There are *no other transfers today*. John has Daniel’s transfers from yesterday though, and Dennis’s transfer from the day before that didn’t make it in eventually. He *adds all of thos*e, together with his new crazy transfer:

John signs this update although his transfer doesn’t really make sense. To make this status update final, he needs to collect* 2 more signatures*. When he approaches Dwayne and Daniel, they ** notice** that on the previous final balance sheet (from day 3), John had 92 coins. How can he send 200 to Dwayne? They refuse to sign this balance sheet until he fixes this error and removes this invalid transfer. He reluctantly agrees and publishes a new balance sheet which is correct. They eventually sign it:

This balance update is **final because it has 3 signatures**.

It’s the morning of **day 6**. Dennis finally comes back to camp. He had a rough couple of days with the storm and all. He wasn’t part of the discussions in the last two days and missed *announcements of new transfers and publications of new balance updates*. He’s actually *unsure how many coins he has*. He finds the first fellow survivor he sees and asks for the latest updates he missed. *He is given the final update for day 5 and the approved update Daniel that published on day 3.*

It’s easy for Dennis to synchronize back with the rest of the gang. He can see that these *balance updates were indeed signed at least 3 times, so he can be relatively safe that they’re ok*. He can also perform the calculations himself based on these updates and the latest update he has (from day 2). This will allow Dennis to participate in today’s transfers just like he didn’t miss anything.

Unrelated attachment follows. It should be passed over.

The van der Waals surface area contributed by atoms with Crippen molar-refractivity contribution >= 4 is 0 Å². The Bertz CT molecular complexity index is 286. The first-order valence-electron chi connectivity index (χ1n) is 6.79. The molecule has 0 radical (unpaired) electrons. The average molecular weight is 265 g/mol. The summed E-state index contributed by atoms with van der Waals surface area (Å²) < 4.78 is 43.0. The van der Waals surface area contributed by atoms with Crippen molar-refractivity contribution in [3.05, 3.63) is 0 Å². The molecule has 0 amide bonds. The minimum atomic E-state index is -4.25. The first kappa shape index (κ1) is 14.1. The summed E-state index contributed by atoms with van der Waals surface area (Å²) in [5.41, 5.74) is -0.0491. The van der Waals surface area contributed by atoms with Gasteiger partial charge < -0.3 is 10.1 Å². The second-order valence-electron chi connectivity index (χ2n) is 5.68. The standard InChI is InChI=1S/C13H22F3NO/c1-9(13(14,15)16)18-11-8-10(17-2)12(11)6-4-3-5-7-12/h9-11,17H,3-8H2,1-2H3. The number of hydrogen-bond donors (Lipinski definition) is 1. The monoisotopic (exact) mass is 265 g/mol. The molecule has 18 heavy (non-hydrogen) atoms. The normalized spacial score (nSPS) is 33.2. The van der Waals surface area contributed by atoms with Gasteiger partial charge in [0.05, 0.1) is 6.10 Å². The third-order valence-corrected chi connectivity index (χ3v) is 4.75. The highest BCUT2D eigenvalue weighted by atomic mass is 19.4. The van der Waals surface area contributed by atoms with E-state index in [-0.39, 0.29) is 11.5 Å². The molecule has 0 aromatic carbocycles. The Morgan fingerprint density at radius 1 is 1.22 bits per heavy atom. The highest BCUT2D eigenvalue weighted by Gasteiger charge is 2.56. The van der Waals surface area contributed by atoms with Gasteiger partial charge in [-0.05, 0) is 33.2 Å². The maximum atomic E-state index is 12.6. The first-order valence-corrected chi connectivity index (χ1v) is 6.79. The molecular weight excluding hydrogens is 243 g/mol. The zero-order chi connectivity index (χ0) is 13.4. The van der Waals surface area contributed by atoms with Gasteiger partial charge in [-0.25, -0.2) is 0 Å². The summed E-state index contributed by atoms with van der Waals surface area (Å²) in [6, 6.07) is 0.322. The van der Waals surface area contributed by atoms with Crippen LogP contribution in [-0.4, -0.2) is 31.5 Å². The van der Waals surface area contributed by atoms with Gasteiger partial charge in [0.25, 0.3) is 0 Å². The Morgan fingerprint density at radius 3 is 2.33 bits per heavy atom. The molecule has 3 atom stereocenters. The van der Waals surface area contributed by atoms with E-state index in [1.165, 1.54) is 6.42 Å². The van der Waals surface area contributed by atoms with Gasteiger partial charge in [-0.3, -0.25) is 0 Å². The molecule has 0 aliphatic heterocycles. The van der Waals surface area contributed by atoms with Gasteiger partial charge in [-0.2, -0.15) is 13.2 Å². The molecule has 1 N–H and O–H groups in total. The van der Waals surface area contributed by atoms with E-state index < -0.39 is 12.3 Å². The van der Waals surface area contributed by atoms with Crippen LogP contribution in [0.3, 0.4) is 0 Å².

The system seems to be working well. It’s true that it’s a bit simplistic, but it’s enough for what these island inhabitants need. Well, we can’t have a functioning blockchain without a white paper! The gang sits down and celebrates the accomplishment by publishing this magnificent one:

*Why is this considered a blockchain? For starters, each piece of paper published daily represents a block. Each block is numbered and points to the previous one — forming a chain of blocks. In order to verify the current state of balances, any observer must start from the beginning of the chain (day 1 — the genesis block) and verify each of the blocks one after the other in succession. The balances are built incrementally.*

Is this an ideal blockchain implementation? **Probably not**. It can be improved in many ways. For example, it only supports these *4 inhabitants* and this protocol is also currently permissioned.